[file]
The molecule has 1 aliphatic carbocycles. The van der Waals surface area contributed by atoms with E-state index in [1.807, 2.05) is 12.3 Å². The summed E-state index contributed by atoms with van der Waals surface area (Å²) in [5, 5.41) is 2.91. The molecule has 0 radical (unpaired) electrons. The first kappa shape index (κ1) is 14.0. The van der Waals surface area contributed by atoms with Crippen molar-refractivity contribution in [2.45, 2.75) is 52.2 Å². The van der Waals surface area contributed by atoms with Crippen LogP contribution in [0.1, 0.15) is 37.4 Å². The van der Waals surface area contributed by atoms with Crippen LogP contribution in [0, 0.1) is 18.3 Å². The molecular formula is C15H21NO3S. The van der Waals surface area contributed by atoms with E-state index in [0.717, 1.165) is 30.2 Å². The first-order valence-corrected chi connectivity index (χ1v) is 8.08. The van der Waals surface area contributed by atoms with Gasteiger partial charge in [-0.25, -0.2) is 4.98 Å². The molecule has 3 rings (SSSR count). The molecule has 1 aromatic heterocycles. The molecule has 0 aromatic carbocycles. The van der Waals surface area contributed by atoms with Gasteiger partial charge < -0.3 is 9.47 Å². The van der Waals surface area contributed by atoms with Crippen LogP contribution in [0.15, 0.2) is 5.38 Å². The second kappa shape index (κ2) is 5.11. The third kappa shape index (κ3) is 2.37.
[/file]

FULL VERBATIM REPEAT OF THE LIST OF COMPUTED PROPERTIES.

The molecule has 1 aliphatic carbocycles. The van der Waals surface area contributed by atoms with E-state index in [1.807, 2.05) is 12.3 Å². The summed E-state index contributed by atoms with van der Waals surface area (Å²) in [5, 5.41) is 2.91. The molecule has 0 radical (unpaired) electrons. The first kappa shape index (κ1) is 14.0. The van der Waals surface area contributed by atoms with Crippen molar-refractivity contribution in [2.45, 2.75) is 52.2 Å². The van der Waals surface area contributed by atoms with Crippen LogP contribution in [0.1, 0.15) is 37.4 Å². The van der Waals surface area contributed by atoms with Crippen LogP contribution in [0, 0.1) is 18.3 Å². The molecular formula is C15H21NO3S. The van der Waals surface area contributed by atoms with E-state index in [0.717, 1.165) is 30.2 Å². The first-order valence-corrected chi connectivity index (χ1v) is 8.08. The van der Waals surface area contributed by atoms with Gasteiger partial charge in [-0.25, -0.2) is 4.98 Å². The molecule has 3 rings (SSSR count). The molecule has 1 aromatic heterocycles. The molecule has 0 aromatic carbocycles. The van der Waals surface area contributed by atoms with Gasteiger partial charge < -0.3 is 9.47 Å². The van der Waals surface area contributed by atoms with Crippen LogP contribution in [0.15, 0.2) is 5.38 Å². The second kappa shape index (κ2) is 5.11. The third kappa shape index (κ3) is 2.37.